Authors: Anna Akhmatova
Poetry of Anna Akhmatova
Translated by Andrey Kneller
Kneller, Boston, 2013
All rights reserved
“…The intensely personal lyricism of
is tinged with the note that was destined to become her imprimatur: the note of controlled terror. The mechanism designed to keep in check emotions of a romantic nature proved to be as effective when applied to mortal fears. The latter was increasingly intertwined with the former until they resulted in emotional tautology, and
mark the beginning of this process. With this collection, Russian poetry hit “the real, non-calendar twentieth century” but didn’t disintegrate on impact…”
The Keening Muse
“Poetry is what is lost in translation” Robert Frost
“Poetry is what is gained in translation” Joseph Brodsky
A poet, by definition, is a translator. He takes the seemingly incomprehensible ramblings of the Muse and transforms them into a language that can be understood and enjoyed by his audience. One can argue that something is already lost in this process. No matter how good the poet, the audience won’t experience what he undergoes in his interaction with the Muse. Or, as another Russian poet,
Fyodor Tyutchev, writes in
: “A thought once uttered is untrue.” (as translated by V. Nabokov)
This is a challenge for all translation in general. Translating poetry from one language to another often becomes a game of telephone, where one whispered message gets passed down the line, before it is finally revealed, usually with accumulated inaccuracies. The Muse’s message gets lost somewhere in-between and what is left is a mere frame, in which the original can hardly be discerned. This experience leads people to say that one should avoid translated poetry altogether. If you subscribe to the absurdity of this logic, all poetry is doomed to fall short as it will never capture the essence of feelings and experiences.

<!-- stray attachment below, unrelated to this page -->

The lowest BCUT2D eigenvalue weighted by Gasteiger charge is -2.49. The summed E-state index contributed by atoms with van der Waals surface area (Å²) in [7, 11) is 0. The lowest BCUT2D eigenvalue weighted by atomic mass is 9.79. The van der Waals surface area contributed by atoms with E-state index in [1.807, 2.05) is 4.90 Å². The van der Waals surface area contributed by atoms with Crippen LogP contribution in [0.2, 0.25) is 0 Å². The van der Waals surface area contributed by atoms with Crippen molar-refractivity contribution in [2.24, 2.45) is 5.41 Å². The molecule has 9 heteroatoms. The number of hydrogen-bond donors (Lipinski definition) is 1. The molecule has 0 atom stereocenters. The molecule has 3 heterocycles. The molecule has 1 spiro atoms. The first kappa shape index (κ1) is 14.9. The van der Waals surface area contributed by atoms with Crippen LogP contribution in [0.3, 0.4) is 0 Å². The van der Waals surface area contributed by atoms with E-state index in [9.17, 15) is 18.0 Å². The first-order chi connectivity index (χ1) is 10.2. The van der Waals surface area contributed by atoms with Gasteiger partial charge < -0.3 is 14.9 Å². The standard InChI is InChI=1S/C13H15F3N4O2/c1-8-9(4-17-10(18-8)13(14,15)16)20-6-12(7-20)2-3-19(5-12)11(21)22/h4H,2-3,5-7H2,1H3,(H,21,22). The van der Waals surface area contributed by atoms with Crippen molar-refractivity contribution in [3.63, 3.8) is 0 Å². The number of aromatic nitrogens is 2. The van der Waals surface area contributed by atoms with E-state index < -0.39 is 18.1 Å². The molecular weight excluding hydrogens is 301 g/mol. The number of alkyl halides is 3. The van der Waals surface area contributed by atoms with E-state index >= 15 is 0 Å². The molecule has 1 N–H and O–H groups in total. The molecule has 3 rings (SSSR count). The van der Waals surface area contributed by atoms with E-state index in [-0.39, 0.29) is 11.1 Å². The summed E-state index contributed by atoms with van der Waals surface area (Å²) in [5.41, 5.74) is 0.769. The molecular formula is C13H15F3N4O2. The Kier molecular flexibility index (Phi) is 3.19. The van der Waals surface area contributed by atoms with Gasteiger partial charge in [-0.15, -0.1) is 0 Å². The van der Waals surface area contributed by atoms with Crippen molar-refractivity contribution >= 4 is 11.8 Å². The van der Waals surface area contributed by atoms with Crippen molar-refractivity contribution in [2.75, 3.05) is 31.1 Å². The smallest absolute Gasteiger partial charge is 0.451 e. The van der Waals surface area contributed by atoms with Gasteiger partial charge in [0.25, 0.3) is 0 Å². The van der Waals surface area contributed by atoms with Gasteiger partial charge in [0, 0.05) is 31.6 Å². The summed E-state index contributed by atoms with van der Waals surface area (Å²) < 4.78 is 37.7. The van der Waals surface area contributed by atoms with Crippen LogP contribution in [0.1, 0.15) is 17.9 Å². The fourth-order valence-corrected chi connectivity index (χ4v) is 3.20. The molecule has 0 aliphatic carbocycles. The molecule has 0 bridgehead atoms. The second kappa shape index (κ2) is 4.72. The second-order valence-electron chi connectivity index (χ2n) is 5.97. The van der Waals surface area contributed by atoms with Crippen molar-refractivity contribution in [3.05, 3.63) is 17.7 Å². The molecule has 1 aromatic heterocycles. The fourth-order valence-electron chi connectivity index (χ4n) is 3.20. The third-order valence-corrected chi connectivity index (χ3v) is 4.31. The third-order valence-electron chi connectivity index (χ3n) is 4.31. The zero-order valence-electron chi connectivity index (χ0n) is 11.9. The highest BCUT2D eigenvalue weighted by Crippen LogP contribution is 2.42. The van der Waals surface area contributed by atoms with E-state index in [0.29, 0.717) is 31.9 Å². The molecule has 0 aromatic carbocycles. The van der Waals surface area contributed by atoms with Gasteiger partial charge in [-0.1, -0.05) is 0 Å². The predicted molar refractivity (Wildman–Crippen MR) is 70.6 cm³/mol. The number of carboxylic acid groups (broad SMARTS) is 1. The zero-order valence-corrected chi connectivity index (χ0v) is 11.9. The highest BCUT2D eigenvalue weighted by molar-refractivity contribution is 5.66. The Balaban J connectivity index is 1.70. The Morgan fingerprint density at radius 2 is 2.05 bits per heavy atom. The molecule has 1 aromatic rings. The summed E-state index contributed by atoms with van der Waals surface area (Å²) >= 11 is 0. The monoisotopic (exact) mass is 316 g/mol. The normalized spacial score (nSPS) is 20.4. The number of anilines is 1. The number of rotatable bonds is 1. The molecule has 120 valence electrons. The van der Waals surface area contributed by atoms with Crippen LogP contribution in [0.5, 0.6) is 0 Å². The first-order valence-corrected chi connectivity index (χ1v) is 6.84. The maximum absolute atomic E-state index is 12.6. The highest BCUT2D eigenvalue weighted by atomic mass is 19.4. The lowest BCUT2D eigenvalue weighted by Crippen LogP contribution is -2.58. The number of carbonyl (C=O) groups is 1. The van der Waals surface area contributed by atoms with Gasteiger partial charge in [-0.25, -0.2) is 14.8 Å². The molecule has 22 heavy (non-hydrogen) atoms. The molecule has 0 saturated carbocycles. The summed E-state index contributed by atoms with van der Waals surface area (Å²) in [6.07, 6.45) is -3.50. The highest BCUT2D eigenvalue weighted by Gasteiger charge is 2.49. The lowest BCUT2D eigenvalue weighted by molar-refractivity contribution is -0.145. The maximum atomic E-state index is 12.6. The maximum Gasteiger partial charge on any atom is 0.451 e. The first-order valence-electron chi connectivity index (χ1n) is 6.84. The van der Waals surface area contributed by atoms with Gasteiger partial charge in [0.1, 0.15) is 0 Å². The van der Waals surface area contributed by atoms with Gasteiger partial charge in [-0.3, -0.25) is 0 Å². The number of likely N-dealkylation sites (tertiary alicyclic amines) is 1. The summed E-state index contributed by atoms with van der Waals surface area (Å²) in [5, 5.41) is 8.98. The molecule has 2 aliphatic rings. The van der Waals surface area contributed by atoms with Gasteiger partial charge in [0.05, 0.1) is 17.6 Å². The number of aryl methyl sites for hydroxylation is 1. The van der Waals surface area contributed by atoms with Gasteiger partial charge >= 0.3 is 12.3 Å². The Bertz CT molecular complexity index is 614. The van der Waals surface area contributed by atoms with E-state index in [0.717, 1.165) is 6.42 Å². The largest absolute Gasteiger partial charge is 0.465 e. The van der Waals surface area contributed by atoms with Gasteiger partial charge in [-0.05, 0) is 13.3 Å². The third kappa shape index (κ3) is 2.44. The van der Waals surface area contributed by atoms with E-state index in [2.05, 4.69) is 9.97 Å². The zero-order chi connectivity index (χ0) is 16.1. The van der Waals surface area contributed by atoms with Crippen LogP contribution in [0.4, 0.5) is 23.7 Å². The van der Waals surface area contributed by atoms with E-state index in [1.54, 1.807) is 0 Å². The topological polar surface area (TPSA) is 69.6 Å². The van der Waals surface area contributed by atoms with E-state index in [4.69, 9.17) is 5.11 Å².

I would like to propose a different approach. Bad translations should be disregarded, no less than bad poetry. Readers should be wary of them as art collectors are wary of forged paintings. Translators of poetry need to be held to a much higher standard than simply relaying the general message. Their work must retain as much semblance to the original as possible; in particular, translating rhyming poetry into blank verse should not be acceptable. The same principle should apply to rhyming translations that greatly distort the content, meaning and images of the poem for the sake of sound. Beyond this, good translations should effectively relay idioms, references and allusions in a way that doesn’t make them appear strained.
With this collection, I hope to show that such translations are possible. Great Russian poets, like Anna Akhmatova, deserve this much. And should I fall short in my attempts to reach the set standard, I would only be happy if another translator takes up the task and does it better than I.
Table of Contents
Думали: нищие мы, нету у нас ничего,
как стали одно за другим терять,
Так, что сделался каждый день
Начали песни слагать
О великой щедрости Божьей
Да о нашем бывшем богатстве.
12 апреля 1915
We thought: we’re poor and don’t have anything,
But as we started to lose one thing after another,
So much that each day became
remembrance day, -
We began to write songs
About God’s immense generosity
And the wealth we once had.
April 12, 1915
Твой белый дом и тихий сад оставлю.
Да будет жизнь пустынна и светла.
Тебя, тебя в моих стихах прославлю,
Как женщина прославить не могла.
И ты подругу помнишь дорогую
В тобою созданном для глаз ее раю,
А я товаром редкостным торгую -
Твою любовь и нежность продаю.
I’ll leave your
white house and your quiet garden.
May life become all bare and filled with light.
I’ll glorify you with a verse so ardent
More than a woman could’ve glorified.
As you recall your dear beloved’s eyes
In heaven you yourself have fashioned,
I’m trading with the rarest merchandise -
I’m selling off your tenderness and passion.
Так много камней брошено в меня,
Что ни один из них уже не страшен,
И стройной башней стала западня,
Высокою среди высоких башен.
Строителей ее благодарю,
Пусть их забота и печаль минует.
Отсюда раньше вижу я зарю,
Здесь солнца луч последний торжествует.
И часто в окна комнаты моей
Влетают ветры северных морей,
И голубь ест из рук моих пшеницу...
А не дописанную мной страницу -
Божественно спокойна и легка,
Допишет Музы смуглая рука.
So many stones were cast that I don’t cower